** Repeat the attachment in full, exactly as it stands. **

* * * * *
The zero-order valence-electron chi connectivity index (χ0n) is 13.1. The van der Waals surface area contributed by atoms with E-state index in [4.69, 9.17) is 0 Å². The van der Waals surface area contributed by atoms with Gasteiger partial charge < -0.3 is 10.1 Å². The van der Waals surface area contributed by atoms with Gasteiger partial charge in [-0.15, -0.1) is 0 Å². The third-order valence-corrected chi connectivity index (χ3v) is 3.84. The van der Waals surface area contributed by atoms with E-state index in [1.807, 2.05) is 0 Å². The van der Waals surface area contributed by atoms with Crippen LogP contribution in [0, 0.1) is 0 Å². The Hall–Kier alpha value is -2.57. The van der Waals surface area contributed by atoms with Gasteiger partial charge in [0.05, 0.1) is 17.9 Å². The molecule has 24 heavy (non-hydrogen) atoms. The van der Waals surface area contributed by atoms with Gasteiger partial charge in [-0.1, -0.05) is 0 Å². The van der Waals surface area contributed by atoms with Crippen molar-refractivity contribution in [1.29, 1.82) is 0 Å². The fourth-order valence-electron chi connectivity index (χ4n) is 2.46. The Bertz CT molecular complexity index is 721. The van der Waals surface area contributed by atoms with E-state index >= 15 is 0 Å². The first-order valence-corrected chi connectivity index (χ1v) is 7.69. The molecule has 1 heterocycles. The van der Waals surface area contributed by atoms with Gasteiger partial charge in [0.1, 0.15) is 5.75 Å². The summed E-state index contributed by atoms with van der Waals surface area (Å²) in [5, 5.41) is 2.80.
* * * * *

The zero-order valence-electron chi connectivity index (χ0n) is 13.1. The van der Waals surface area contributed by atoms with E-state index in [4.69, 9.17) is 0 Å². The van der Waals surface area contributed by atoms with Gasteiger partial charge < -0.3 is 10.1 Å². The van der Waals surface area contributed by atoms with Gasteiger partial charge in [-0.15, -0.1) is 0 Å². The third-order valence-corrected chi connectivity index (χ3v) is 3.84. The van der Waals surface area contributed by atoms with E-state index in [1.807, 2.05) is 0 Å². The van der Waals surface area contributed by atoms with Crippen LogP contribution in [0, 0.1) is 0 Å². The Hall–Kier alpha value is -2.57. The van der Waals surface area contributed by atoms with Gasteiger partial charge in [0.05, 0.1) is 17.9 Å². The molecule has 24 heavy (non-hydrogen) atoms. The van der Waals surface area contributed by atoms with Gasteiger partial charge in [-0.1, -0.05) is 0 Å². The van der Waals surface area contributed by atoms with Crippen molar-refractivity contribution in [1.29, 1.82) is 0 Å². The fourth-order valence-electron chi connectivity index (χ4n) is 2.46. The Bertz CT molecular complexity index is 721. The van der Waals surface area contributed by atoms with E-state index >= 15 is 0 Å². The first-order valence-corrected chi connectivity index (χ1v) is 7.69. The molecule has 1 heterocycles. The van der Waals surface area contributed by atoms with Gasteiger partial charge in [0.1, 0.15) is 5.75 Å². The summed E-state index contributed by atoms with van der Waals surface area (Å²) in [5, 5.41) is 2.80.